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“Pretty insane, huh?”

That was Wolfgang Van Halen’s reaction when he learned of his nomination for rock song at the 2022 Grammy Awards — for “Distance,” the tribute to his late father, Eddie — in a category alongside Paul McCartney, Foo Fighters, Weezer and Kings of Leon.

Indeed, it culminated a whirlwind year for the 30-year-old’s Mammoth WVH, which first released the song, along with a heart-wrenching video spliced together from home videos with his mother, Valerie Bertinelli, and her brother Patrick, just over a year ago. Eddie Van Halen died of cancer Oct. 6, 2020.

Wolfie, as he’s known, had been working on the song for a while, first playing it for his dad during the 2015 Van Halen tour in the back of his bus, where he began writing and recording the demos that would make up his debut album, “Mammoth WVH,” released last June.

“He cried when he first heard it,” he says. “It was a really special moment that I’ll never forget.”

Van Halen started writing the song “during a particularly bad bout of his [father’s] sickness,” he says. “He did bounce back for a little bit, it was one of those dark periods, and the song was based on those feelings of what it would be like without someone as important in my life as my father or mother. That was my headspace at the time.”

The video was created a few weeks before the song was released. As Van Halen recalls: “I wanted to show what an amazing father he was, and not just the guitar player everyone thought. I remember the first time watching it with my girlfriend, I was sobbing so much I had to hand her the phone. It was important for me to show that human side, which no one could imagine after he’d reached this sort of deity status. At the end of the day, we’re all just people, man.”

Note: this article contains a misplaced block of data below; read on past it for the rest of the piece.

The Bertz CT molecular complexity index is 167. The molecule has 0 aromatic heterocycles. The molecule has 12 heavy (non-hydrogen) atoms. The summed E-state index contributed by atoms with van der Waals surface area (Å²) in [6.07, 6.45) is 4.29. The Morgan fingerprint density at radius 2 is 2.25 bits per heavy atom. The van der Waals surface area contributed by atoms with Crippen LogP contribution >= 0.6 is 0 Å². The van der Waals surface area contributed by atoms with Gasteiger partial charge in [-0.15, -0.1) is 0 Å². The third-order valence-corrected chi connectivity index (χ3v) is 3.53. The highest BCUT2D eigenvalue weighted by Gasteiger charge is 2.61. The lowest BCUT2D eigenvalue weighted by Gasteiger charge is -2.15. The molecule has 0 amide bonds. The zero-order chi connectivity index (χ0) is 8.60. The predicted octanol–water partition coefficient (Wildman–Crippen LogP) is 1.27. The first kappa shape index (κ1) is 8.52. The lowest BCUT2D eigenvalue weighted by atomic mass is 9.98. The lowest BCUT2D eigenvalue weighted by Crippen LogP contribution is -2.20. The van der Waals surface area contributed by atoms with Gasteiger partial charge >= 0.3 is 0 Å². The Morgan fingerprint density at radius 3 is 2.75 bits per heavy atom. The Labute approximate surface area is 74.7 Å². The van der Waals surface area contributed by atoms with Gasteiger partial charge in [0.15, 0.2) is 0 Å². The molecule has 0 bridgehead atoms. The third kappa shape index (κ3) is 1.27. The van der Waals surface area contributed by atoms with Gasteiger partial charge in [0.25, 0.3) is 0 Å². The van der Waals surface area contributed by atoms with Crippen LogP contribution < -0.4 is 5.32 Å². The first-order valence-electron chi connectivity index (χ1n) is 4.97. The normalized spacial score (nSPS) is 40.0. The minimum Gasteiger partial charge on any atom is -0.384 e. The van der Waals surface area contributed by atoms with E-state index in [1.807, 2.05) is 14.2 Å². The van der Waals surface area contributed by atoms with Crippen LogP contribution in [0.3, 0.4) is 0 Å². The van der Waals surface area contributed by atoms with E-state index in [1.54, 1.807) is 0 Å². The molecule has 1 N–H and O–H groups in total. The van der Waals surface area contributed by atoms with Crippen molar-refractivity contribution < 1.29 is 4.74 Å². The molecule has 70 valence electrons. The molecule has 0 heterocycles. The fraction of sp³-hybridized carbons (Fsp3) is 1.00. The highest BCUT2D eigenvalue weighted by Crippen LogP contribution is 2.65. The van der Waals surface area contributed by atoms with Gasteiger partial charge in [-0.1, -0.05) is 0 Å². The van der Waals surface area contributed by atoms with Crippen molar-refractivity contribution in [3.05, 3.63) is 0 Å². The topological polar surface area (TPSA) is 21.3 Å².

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Wolfgang Van Halen and Eddie Van Halen are seen at Ak-Chin Pavillion on Monday, September 28, 2015, in Phoenix, Arizona. (Photo by Rick Scuteri/Invision/AP) Rick Scuteri/Invision/AP

Working on the track after his father’s death helped Van Halen channel all that sorrow and grief into something that he loved to do… make music.

“It was incredibly cathartic,” he says. “Otherwise, I’d just be lying in bed crying. It helped give me purpose and especially something involved with music. Which is the closest I could feel to my father at that point … playing and writing. It was a really special, important thing to do to keep me going.”

Ironically, his dad was also 30 when he received his first Grammy nominations in 1985, with “Jump” up for rock performance by a duo or group with vocal (losing out to Prince and the Revolution’s “Purple Rain” album) and a rock instrumental nod for “Donut City,” a track from the film “The Wild Life” (losing out to Yes’ “Cinema” from the band’s “90125” album). The Van Halen band’s only Grammy win came in 1992 for hard rock performance for the album “For Unlawful Carnal Knowledge,” while Eddie and Alex Van Halen received a nomination in 1997 in the rock instrumental category for “Respect the Wind,” from the “Twister” soundtrack (losing to “SRV Shuffle,” featuring Jimmie Vaughan, Eric Clapton, Bonnie Raitt, Robert Cray, B.B. King, Buddy Guy, Dr. John and